English-speaking countries. to sexual and reproductive health and rights, pleasure, safe
abortion, access to justice, and LGBTIQ+ issues.
Harms: Some goverments and ISPs block pages with this content or
monitor online activity by sexual and gender related terminology.
Therefore the considerations for anticensorship internet
infrastructure technologies also consider, and can possibly
alleviate, a gendered component to using the internet.
TODO. Blocked sites, Monitoring by content, identify users by IP or
type of traffic.
Related protocols: Information in one's own language is the first
condition, as pointed out with the cencept of 'Localization'
[RFC8280], referred to the act of tailoring an application for a
different language, script, or culture, and involves not only
changing the language interaction but also other relevant changes,
such as display of numbers, dates, currency, and so on.
TODO. Content agnosticism: Treating network traffic identically
regardless of content (but it refers to header content). Censorship
resistance.
Related rights: FoE, FoA, Right to political participation, Right to
participate in cultural life, arts and science.
3.1.3. Usage of technology
Beyond content, access implies the possibility to use, which means
code, design, adapt and critically and sustainably use ICTs. Even
though almost 75% of connected individuals are placed in the Global
South [WhoseKnowledge], technology is developped mainly in rich
countries where student quotas and jobs are filled mainly by men.
However, there is still a long way to go in terms of inclusion of However, there is still a long way to go in terms of inclusion of
more diverse populations in the spaces of technology development and more diverse populations in the spaces of technology development and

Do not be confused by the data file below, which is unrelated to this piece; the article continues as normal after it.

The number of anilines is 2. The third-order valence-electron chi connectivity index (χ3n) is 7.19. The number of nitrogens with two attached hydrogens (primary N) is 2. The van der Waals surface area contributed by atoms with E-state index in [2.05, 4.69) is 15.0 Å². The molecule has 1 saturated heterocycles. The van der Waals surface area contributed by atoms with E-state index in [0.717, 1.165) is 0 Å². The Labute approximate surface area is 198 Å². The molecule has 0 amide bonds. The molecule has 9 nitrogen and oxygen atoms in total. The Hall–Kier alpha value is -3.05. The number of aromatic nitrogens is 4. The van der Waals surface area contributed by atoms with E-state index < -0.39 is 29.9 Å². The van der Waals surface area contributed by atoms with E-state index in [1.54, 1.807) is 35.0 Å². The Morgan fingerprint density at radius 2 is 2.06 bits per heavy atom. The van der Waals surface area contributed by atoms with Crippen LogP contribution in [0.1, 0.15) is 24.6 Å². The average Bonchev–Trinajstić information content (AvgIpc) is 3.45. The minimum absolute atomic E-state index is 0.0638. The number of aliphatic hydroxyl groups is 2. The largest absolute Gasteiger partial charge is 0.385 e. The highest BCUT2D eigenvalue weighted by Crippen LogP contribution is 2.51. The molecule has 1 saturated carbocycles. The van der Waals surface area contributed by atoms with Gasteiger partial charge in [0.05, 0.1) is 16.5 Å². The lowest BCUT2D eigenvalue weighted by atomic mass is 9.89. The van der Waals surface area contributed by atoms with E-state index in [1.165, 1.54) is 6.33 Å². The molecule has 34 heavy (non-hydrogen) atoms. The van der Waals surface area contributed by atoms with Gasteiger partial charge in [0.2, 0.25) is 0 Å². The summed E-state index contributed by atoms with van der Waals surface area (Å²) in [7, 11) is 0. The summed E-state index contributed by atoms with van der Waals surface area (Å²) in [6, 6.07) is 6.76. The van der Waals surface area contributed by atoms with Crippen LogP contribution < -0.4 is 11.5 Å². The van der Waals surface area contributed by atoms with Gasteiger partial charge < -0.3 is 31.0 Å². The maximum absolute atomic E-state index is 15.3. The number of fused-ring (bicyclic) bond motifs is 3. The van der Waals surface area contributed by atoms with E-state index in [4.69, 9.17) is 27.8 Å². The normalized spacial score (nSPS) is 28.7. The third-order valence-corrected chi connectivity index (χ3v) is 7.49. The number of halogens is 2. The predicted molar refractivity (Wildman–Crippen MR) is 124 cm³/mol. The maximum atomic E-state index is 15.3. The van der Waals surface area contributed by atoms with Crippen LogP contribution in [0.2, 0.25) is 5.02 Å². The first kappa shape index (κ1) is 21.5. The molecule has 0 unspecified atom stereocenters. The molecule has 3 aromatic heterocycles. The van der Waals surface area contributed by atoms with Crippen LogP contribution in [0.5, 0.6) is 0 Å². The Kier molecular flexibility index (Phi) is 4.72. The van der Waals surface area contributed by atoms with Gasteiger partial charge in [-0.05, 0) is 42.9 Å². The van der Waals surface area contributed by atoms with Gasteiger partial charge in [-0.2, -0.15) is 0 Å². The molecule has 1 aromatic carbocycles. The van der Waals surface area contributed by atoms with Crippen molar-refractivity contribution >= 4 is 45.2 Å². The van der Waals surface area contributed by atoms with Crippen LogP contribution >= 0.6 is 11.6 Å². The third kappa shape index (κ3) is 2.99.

definition of protocoles and standards for the internet definition of protocoles and standards for the internet
infrastructure [RFC7704]. The presence of gendered subjects in the infrastructure [RFC7704]. Building and engineering critical internet
IETF RFCs and drafts archive demonstrates stereotyped male and technology is a component of 'usage' [Knodel], one which chllenges
feminine roles. On the other hand, the generalized mention of agents challenge the cultures of sexism and discrimination.
- as universal subjects - in those documents, ignores the existence
of other corporealities, which includes non binary identities or with
a marked physical difference.
Building and engineering critical internet technology is a component Harms: Gender and race bian in algorithms, digital gender gap.
of 'usage'. There are challenge the cultures of sexism and Necessary to know the charset, gap. The presence of gendered
discrimination in all spaces, some of which can be found in existing subjects in the IETF RFCs and drafts archive demonstrates stereotyped
RFCs. male and feminine roles.
1.6. 4. Economy Related protocols: The concept of 'Internationalization' [RFC6365]
refers to the practice of making protocols, standards, and
implementations usable in different languages. This is a first step
to democratize the development of technology, allowing its
implementation in non-English-speaking countries.
1.6.1. 4.1. Free and open source TODO. [RFC5646] descentralization, reliability. Adaptability
(permissionless innovation).
The digital gender gap has relegated women and other marginalized Related rights: Right to participate in cultural life, arts and
groups to be internet users, adding content for the benefit of the science
platform itself but without a deep understanding of how these
platforms work. Promoting transparency [RFC8280] and simplifying
technical terminology is necessary to bridge this gap. This requires
shared terminology upon which technology is created to enable
experimentation and values exchange. Not only that, but documenting,
promoting, disseminating, and sharing knowledge about technology is
at the heart of the long-standing free software community's ethos.
This aligns with a feminist approach to technology.
Given the established community of "free software", it is important 3.2. Networked
to note that freedom is not freedom for everyone, always. It is
important to identify different dimensions of freedom and how it is
expressed in different contexts.
1.6.2. 4.2. Power and centralisation In contexts where women do not have their rights fully guaranteed, or
where sexual and gender diversity are socially condemned, the Web has
served to meet, organize and resist. With the popularization of the
internet, the freedom of expression of both women and other gender
identities traditionally marginalized from public life and social
acceptance (whom we refer to as queer) has been greatly enhanced.